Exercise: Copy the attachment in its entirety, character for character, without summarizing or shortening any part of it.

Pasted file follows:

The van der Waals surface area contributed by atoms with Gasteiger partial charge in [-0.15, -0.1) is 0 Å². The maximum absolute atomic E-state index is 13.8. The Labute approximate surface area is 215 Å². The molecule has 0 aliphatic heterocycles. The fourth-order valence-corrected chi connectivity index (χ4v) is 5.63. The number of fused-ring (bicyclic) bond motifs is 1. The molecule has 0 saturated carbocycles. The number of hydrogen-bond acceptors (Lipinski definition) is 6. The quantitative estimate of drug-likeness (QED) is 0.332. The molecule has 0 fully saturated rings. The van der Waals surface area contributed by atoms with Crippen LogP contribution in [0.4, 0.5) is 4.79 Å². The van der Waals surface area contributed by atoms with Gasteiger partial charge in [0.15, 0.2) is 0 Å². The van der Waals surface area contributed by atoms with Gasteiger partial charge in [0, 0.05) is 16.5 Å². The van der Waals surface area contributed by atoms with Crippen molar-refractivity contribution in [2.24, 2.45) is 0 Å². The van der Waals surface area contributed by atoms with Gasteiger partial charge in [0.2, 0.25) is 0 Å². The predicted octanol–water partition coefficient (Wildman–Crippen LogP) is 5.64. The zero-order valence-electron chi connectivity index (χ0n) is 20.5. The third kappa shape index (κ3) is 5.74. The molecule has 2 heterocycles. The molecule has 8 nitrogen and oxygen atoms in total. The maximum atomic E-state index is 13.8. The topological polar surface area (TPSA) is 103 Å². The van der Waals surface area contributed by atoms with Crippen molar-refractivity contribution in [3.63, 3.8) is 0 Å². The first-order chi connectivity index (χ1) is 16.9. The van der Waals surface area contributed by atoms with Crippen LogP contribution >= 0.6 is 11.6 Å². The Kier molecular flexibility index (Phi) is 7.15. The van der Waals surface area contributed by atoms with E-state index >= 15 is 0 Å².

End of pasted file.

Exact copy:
The van der Waals surface area contributed by atoms with Gasteiger partial charge in [-0.15, -0.1) is 0 Å². The maximum absolute atomic E-state index is 13.8. The Labute approximate surface area is 215 Å². The molecule has 0 aliphatic heterocycles. The fourth-order valence-corrected chi connectivity index (χ4v) is 5.63. The number of fused-ring (bicyclic) bond motifs is 1. The molecule has 0 saturated carbocycles. The number of hydrogen-bond acceptors (Lipinski definition) is 6. The quantitative estimate of drug-likeness (QED) is 0.332. The molecule has 0 fully saturated rings. The van der Waals surface area contributed by atoms with Crippen LogP contribution in [0.4, 0.5) is 4.79 Å². The van der Waals surface area contributed by atoms with Gasteiger partial charge in [0.15, 0.2) is 0 Å². The van der Waals surface area contributed by atoms with Gasteiger partial charge in [0, 0.05) is 16.5 Å². The van der Waals surface area contributed by atoms with Crippen molar-refractivity contribution in [2.24, 2.45) is 0 Å². The van der Waals surface area contributed by atoms with Gasteiger partial charge in [0.2, 0.25) is 0 Å². The predicted octanol–water partition coefficient (Wildman–Crippen LogP) is 5.64. The zero-order valence-electron chi connectivity index (χ0n) is 20.5. The third kappa shape index (κ3) is 5.74. The molecule has 2 heterocycles. The molecule has 8 nitrogen and oxygen atoms in total. The maximum atomic E-state index is 13.8. The topological polar surface area (TPSA) is 103 Å². The van der Waals surface area contributed by atoms with Crippen molar-refractivity contribution in [3.63, 3.8) is 0 Å². The first-order chi connectivity index (χ1) is 16.9. The van der Waals surface area contributed by atoms with Crippen LogP contribution >= 0.6 is 11.6 Å². The Kier molecular flexibility index (Phi) is 7.15. The van der Waals surface area contributed by atoms with E-state index >= 15 is 0 Å².